Tricia Smith graduated from UBC in 1981 with a Bachelor of Arts degree and in 1985 with a degree in Law. The UBC campus however was blessed with having, in Tricia Smith, Canada’s most internationally medalled athlete. In her 13 years as a member of Canada’s rowing team, Tricia won a medal at seven world championships, a 1986 Commonwealth Games gold medal and a 1984 Olympic silver. In addition to these nine world- class event medals, she was first place finisher in seven other prestigious international rowing events. Also noteworthy is the fact that she is the only athlete in UBC history to have been selected to represent Canada at four Olympics – 1976, 1980, 1984 and 1988. She was a UBC student for her ’80 and ’84 selections.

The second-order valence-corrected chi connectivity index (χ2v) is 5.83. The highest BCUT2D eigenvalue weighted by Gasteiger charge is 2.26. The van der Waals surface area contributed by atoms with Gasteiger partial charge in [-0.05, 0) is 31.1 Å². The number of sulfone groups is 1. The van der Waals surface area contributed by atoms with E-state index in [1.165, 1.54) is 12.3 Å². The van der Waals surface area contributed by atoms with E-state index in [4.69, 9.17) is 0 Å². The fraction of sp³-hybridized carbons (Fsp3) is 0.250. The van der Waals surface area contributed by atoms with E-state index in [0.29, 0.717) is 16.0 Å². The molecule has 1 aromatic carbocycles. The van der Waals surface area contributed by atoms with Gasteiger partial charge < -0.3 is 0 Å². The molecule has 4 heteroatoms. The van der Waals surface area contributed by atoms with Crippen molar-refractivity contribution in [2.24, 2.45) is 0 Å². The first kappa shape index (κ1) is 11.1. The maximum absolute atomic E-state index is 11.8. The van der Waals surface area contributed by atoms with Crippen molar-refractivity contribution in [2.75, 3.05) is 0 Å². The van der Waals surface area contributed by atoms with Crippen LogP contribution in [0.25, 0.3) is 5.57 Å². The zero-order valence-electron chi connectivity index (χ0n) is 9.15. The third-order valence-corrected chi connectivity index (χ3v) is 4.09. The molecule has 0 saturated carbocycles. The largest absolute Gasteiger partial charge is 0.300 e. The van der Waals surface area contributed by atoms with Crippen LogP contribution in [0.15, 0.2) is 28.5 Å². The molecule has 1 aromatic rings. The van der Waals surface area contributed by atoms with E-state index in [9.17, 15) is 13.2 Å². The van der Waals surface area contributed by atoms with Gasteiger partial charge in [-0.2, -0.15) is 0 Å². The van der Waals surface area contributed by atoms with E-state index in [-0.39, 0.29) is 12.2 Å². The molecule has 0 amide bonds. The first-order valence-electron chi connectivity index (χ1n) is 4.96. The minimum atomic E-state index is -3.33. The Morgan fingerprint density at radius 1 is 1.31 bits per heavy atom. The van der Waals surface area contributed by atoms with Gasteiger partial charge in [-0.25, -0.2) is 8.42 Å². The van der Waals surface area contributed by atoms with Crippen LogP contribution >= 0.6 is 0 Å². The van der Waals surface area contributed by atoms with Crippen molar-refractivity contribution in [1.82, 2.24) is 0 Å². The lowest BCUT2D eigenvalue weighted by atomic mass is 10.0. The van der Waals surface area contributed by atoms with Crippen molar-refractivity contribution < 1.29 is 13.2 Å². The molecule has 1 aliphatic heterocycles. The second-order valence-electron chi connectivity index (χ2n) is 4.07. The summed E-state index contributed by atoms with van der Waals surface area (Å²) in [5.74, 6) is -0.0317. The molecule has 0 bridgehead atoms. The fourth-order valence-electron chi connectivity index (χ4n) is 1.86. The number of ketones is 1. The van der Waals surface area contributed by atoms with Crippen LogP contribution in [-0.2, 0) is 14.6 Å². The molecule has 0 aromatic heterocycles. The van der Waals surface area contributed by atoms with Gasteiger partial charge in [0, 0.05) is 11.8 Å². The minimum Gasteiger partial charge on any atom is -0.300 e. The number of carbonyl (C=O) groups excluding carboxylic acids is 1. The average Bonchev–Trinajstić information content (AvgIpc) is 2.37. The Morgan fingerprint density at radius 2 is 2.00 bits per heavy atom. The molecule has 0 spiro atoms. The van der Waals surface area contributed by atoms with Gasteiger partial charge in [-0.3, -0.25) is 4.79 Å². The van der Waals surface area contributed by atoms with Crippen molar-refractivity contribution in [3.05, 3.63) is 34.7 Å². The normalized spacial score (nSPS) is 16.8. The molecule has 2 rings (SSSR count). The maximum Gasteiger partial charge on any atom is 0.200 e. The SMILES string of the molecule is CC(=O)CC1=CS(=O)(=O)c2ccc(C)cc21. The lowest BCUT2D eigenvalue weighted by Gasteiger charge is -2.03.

Smith, daughter of former UBC rugby star Marshall Smith and UBC basketball player Pat McIntosh Smith, rowed for UBC from 1978 until 1981. She actually started her rowing at UBC in 1973, on UBC’s first, albeit unofficial, women’s team. Her long-time coach Alan Roaf, referred to her as an “unbelievable athlete” and admires her “tenacity, perseverance and competitive instinct”. “She personifies excellence” according to Roaf. UBC’s former Coordinator of Athletics, Kim Gordon, spoke of her loyalty, thoughtfulness and leadership. Former UBC athlete and Alumni president Charlotte Warren, expressed great admiration for Tricia – her courage and athletic ability.
A practising lawyer in Vancouver, Tricia also served as a member of UBC’s Athletic Committee and as President of the UBC Alumni Association. Tricia also received the honour of being appointed to the Women’s Commission of Fédération Internationale des Sociétés d’Aviron (FlSA), the international rowing federation based in Switzerland. She is the first Canadian to be selected to this position.